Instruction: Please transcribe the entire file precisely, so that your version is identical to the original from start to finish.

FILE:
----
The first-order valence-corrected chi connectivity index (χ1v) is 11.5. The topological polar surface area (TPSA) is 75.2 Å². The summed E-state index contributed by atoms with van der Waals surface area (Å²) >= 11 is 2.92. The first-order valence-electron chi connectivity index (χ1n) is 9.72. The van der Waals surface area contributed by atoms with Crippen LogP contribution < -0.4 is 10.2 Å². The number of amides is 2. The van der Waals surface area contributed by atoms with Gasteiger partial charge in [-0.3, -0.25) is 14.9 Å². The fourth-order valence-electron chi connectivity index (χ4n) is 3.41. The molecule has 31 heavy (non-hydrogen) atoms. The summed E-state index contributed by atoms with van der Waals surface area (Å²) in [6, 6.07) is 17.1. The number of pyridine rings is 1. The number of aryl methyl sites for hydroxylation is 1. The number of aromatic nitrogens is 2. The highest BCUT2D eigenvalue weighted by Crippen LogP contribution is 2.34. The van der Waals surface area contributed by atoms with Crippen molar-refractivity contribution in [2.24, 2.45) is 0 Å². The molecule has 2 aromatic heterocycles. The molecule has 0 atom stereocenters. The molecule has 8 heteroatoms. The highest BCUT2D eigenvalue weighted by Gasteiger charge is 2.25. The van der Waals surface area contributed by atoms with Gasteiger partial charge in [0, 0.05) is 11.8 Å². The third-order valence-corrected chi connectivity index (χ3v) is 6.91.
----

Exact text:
The first-order valence-corrected chi connectivity index (χ1v) is 11.5. The topological polar surface area (TPSA) is 75.2 Å². The summed E-state index contributed by atoms with van der Waals surface area (Å²) >= 11 is 2.92. The first-order valence-electron chi connectivity index (χ1n) is 9.72. The van der Waals surface area contributed by atoms with Crippen LogP contribution < -0.4 is 10.2 Å². The number of amides is 2. The van der Waals surface area contributed by atoms with Gasteiger partial charge in [-0.3, -0.25) is 14.9 Å². The fourth-order valence-electron chi connectivity index (χ4n) is 3.41. The molecule has 31 heavy (non-hydrogen) atoms. The summed E-state index contributed by atoms with van der Waals surface area (Å²) in [6, 6.07) is 17.1. The number of pyridine rings is 1. The number of aryl methyl sites for hydroxylation is 1. The number of aromatic nitrogens is 2. The highest BCUT2D eigenvalue weighted by Crippen LogP contribution is 2.34. The van der Waals surface area contributed by atoms with Crippen molar-refractivity contribution in [2.24, 2.45) is 0 Å². The molecule has 2 aromatic heterocycles. The molecule has 0 atom stereocenters. The molecule has 8 heteroatoms. The highest BCUT2D eigenvalue weighted by Gasteiger charge is 2.25. The van der Waals surface area contributed by atoms with Gasteiger partial charge in [0, 0.05) is 11.8 Å². The third-order valence-corrected chi connectivity index (χ3v) is 6.91.